If Moscow took no serious, concrete steps over the weekend to express its displeasure over NATO air strikes on Yugoslavia, the Russian government did manage nonetheless to raise to an even higher level the invective which it directed at the West. Foreign Minister Igor Ivanov emerged as the point man in Moscow’s continuing verbal onslaught on NATO. The Russian diplomat on March 26 accused the West of committing “undisguised genocide” against Yugoslavia. “A sovereign state and its people are being finished off in cold blood in the heart of Europe because someone does not like the president of that country. Russia is not going to tolerate that,” he said. Ivanov demanded that those responsible for the NATO strikes on Yugoslavia be investigated on criminal charges by the international tribunal in the Hague (Russian TV, March 26; Washington Post, March 27).
Ivanov’s strongly worded denunciation of NATO came despite mounting evidence that Serb forces were carrying out a massive and bloody campaign of repression in the predominantly Albanian province of Kosovo. His remarks suggested that Moscow remains unshaken in its nearly uncritical support for hardline forces in Belgrade. Indeed, Russian military sources over the weekend disseminated unconfirmed reports of significant civilian casualties in Serbia as a result of the NATO strikes. They were also responsible for inaccurate reports of Western military losses in the conflict. Ivanov’s depiction of the NATO strikes on Yugoslavia as “genocide,” finally, came only two days before Western leaders hung that description on the Serb campaign in Kosovo.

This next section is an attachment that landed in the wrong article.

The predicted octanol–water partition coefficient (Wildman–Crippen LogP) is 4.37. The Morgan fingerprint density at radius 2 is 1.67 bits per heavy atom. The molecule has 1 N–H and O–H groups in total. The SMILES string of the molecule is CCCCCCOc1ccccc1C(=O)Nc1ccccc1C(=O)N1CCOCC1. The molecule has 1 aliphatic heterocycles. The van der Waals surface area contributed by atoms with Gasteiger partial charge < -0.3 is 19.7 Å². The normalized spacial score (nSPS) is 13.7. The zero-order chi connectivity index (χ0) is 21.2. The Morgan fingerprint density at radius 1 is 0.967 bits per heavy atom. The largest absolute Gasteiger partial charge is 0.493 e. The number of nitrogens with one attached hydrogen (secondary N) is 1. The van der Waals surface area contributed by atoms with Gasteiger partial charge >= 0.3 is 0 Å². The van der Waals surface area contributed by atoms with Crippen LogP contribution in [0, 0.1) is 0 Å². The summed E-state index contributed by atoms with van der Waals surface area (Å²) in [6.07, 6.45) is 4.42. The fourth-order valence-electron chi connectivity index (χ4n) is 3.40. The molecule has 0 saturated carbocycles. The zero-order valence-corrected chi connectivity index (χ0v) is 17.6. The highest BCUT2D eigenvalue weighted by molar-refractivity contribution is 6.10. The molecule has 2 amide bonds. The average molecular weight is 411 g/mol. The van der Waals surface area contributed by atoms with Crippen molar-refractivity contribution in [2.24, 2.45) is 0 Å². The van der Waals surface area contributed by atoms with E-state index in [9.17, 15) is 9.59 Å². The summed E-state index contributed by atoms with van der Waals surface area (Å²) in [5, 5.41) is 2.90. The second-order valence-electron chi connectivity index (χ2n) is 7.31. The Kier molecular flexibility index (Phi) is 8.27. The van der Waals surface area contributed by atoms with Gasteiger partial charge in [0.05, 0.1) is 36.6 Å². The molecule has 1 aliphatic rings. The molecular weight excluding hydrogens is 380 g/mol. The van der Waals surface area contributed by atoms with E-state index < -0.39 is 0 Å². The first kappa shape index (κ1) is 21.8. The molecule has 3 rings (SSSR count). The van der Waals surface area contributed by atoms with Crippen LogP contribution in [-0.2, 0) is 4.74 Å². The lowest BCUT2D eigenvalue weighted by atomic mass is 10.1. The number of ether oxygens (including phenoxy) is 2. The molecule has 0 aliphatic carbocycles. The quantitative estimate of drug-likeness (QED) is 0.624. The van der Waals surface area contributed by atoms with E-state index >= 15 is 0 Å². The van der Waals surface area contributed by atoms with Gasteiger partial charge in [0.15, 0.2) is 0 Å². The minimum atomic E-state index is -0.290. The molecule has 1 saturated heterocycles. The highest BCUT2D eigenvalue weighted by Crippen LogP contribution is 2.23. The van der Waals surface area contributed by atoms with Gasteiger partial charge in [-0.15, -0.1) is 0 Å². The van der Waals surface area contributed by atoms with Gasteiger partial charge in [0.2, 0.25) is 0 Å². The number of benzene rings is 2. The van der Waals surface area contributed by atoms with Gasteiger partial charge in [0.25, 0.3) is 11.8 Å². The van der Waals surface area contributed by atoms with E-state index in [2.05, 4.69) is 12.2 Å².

There were, nevertheless, suggestions over the weekend that at least some in the West sought to enlist Moscow’s aid in the effort to get Yugoslav President Slobodan Milosevic to halt the military onslaught on Kosovo’s Albanian majority. Yesterday French Foreign Minister Hubert Vedrine was quoted as saying that Russia could play a key role in the Balkans conflict if it could obtain a signal that Belgrade would accept a political settlement in Kosovo. Highly placed government sources, meanwhile, reportedly said that French President Jacques Chirac had urged Russian Prime Minister Yevgeny Primakov to travel to Belgrade with that goal in mind (Reuters March 28).
Several leading Russian democrats, meanwhile, launched their own, unofficial diplomatic mission yesterday, reportedly with the support of Russian President Boris Yeltsin. Former Prime Minister Yegor Gaidar and former Deputy Premiers Boris Nemtsov and Boris Fedorov departed Moscow on a trip which they hoped would take them to Belgrade, and possibly to some Western capitals as well. The three met with U.S. special envoy Richard Holbrooke in Budapest yesterday, but the two sides appeared to find only a limited amount of common ground. Afterward, Holbrooke said that the U.S. side had “reviewed the American position… There is no change in that position in the sense that there is a clear disagreement between the Russian government and NATO, but that does not mean we cannot still continue close contacts.” Holbrooke also emphasized that the Russian officials would be carrying no message from the United States to Milosevic and that they were not authorized in any way to negotiate on Washington’s behalf (Reuters, March 28).
U.S. EMBASSY IN MOSCOW TARGETED IN FAILED TERRORIST ATTACK.